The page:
RESEARCH

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WHY OBSERVE FIREBALLS AND STUDY METEORITES?

Rocky bodies in interplanetary space are of cometary or asteroidal origin. They are on different orbits to the Earth and can occasionally fly right into us. They can be travelling at speeds of up to 72 km a second and when they hit the atmosphere, it’s like someone turned on the brakes – they turn into a ball of fire. Small cometary dust usually burns up and never makes it to the ground. Asteroidal material can be bigger and, if the conditions are right, can survive the atmosphere and land on the ground as a meteorite. Some meteorites also come from larger planetary bodies, such as the Moon and Mars. Meteorites are special in that they preserve the histories of their parent bodies, giving us clues to planetary body formation and evolution over the last 4.56 billion years. Highly primitive meteorites contain some of the first solids to have formed in our Solar system and have changed very little since their initial formation. These have been used to date a more precise age of our Solar System (4.568 billion years).

Meteorite falls observed using the DFN observatory helps to inform how a body interacts with the Earth’s atmosphere, how it decelerates, how bright the meteor is depending on the object, and the changes in mass whilst it falls. Observing the atmospheric trajectory of these bodies allows us to calculate their orbits and, if a meteorite is recovered, give us the key spacial context to the information it holds.

Meteorites are the oldest rocks in existence: the only surviving physical record of the formation and evolution of the solar system. They sample hundreds of different objects like asteroids and comet in space. Meteorites can offer a direct route to understanding our origins, but to decode that record we need to know where they come from in the solar system. The DFN is world-first research designed to provide that context.

Fireball networks allow researchers to try and answer some really cool questions:

To answer these questions, the DFN operates as a full-stack science team, from data collection to science outcomes. The team develops its own observation hardware, building autonomous instruments capable of handling both the hottest and the coldest places on Earth. The data reduction methods are all made in-house, building from previous research and also breaking through at every level to find innovative ways to deal with the unique data that are collected. An assessment is made as to whether any material survived the atmosphere to hit the ground and meteorite searches are organised for promising events with the help of volunteers and UAVs.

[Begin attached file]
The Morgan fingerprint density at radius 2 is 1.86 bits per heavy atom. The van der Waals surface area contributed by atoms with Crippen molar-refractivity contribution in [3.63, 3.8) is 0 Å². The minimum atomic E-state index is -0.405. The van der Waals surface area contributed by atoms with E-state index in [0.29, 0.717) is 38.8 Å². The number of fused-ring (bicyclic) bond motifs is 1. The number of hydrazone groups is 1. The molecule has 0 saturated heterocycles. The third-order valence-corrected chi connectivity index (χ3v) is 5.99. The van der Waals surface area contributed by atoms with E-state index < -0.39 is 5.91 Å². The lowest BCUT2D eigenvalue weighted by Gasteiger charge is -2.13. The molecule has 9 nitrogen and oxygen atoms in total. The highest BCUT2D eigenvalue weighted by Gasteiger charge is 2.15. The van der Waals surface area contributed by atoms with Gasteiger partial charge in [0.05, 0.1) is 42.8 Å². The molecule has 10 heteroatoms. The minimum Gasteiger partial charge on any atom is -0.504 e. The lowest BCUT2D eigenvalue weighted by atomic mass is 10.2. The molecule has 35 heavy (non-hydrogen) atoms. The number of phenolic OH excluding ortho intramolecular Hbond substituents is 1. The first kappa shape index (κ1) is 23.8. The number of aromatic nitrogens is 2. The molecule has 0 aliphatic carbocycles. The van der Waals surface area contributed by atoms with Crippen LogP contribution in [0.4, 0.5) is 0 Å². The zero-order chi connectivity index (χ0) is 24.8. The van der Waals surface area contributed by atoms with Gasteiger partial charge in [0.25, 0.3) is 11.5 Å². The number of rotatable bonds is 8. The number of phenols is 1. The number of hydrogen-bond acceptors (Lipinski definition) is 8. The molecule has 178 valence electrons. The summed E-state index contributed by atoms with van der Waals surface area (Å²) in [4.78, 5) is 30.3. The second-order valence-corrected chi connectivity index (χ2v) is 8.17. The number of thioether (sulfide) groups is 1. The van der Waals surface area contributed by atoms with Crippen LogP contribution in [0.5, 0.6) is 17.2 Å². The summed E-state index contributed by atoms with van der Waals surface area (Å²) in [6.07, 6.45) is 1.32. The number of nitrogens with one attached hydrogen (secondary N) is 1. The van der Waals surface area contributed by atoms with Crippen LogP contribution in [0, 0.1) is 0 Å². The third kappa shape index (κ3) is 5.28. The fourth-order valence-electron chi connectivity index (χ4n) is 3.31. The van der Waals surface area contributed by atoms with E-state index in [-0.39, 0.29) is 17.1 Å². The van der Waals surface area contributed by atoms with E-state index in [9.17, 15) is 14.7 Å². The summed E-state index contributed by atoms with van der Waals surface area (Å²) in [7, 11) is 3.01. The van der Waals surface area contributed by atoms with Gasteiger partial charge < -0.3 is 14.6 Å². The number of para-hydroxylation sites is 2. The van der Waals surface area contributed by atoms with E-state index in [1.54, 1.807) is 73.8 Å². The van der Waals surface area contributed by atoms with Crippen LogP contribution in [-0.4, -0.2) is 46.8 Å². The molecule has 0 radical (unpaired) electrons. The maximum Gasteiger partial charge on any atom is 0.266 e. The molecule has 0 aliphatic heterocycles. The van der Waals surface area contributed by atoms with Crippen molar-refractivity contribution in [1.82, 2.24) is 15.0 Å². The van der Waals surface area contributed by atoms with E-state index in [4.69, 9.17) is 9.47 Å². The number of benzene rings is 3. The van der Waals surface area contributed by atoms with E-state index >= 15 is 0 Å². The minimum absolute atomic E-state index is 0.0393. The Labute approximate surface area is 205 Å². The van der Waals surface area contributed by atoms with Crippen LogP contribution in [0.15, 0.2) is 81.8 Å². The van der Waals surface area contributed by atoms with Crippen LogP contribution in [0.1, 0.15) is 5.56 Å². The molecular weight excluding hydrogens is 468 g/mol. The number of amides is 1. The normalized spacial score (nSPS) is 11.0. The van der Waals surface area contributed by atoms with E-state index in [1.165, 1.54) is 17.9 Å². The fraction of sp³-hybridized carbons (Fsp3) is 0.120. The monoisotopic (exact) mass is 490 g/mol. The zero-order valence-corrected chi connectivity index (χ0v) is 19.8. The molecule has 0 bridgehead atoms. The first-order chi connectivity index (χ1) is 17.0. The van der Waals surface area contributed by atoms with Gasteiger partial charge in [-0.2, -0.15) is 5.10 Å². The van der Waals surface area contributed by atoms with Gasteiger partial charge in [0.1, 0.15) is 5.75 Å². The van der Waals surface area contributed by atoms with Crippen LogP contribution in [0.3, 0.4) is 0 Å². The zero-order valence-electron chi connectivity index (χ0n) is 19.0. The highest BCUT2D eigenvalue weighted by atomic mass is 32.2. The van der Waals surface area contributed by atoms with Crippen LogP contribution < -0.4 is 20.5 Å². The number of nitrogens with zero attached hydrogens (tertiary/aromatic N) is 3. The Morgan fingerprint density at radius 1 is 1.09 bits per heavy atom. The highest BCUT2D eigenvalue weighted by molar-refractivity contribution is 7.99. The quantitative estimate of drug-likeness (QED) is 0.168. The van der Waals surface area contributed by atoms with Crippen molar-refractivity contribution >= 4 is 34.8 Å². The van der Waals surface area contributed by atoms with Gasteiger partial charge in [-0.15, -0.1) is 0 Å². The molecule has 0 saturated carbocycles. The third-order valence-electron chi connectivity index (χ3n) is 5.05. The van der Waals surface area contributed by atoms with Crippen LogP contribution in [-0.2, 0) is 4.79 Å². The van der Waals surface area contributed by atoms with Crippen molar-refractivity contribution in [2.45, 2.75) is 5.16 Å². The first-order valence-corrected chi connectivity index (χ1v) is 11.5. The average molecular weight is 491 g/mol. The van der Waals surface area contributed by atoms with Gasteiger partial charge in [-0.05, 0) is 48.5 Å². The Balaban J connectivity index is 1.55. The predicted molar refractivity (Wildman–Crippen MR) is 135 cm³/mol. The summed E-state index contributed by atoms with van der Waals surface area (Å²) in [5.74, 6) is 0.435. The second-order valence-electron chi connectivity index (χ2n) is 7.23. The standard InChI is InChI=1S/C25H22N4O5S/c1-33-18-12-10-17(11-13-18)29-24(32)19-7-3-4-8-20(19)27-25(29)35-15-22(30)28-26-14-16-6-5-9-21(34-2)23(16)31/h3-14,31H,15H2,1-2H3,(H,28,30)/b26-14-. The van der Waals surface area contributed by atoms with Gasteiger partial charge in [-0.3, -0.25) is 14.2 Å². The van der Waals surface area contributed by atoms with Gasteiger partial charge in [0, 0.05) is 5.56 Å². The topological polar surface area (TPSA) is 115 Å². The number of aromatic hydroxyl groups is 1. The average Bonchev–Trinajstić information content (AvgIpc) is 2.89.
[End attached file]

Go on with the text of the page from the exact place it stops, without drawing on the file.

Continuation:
Projects

Data Management

Data Management

How we deal with 4TB of new data every day

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Meteoroid modeling

Meteoroid modeling

How big is that space rock?

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Instrumentation

Instrumentation

Meet the team who designs autonomous intelligent observatories, able to work in the Canadian polar winter as well as survive the Australian desert

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Meteorite Searching

Meteorite Searching

Let’s find space rocks!

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Data Reduction Pipeline

Data Reduction Pipeline

From taking pictures to triangulated orbits.

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FireOPAL

Adapting DFN technology to Space Situational Awareness

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Meteorites recovered

Meteorite name Fall date Country State/Region Classification Meteoritical Bulletin(s),
Other references
Bunburra Rockhole July 21, 2007 Australia South Australia Brecciated achondrite MetBull
Bland et al. (2009) Science
Spurny et al. (2012) MAPS
Benedix, G. K. et al. (2017) GCA
Mason Gully April 13, 2010 Australia Western Australia H5 MetBull
Dyl et al.(2016) MAPS
Murrili November 27, 2015 Australia South Australia H5 MetBull
Benedix et al. (2016) LPI contributions
Dingle Dell October 31, 2016 Australia Western Australia L/LL5 MetBull
Benedix et al. (2016) LPI contributions
Mason Gully April 13, 2010 Australia Western Australia H5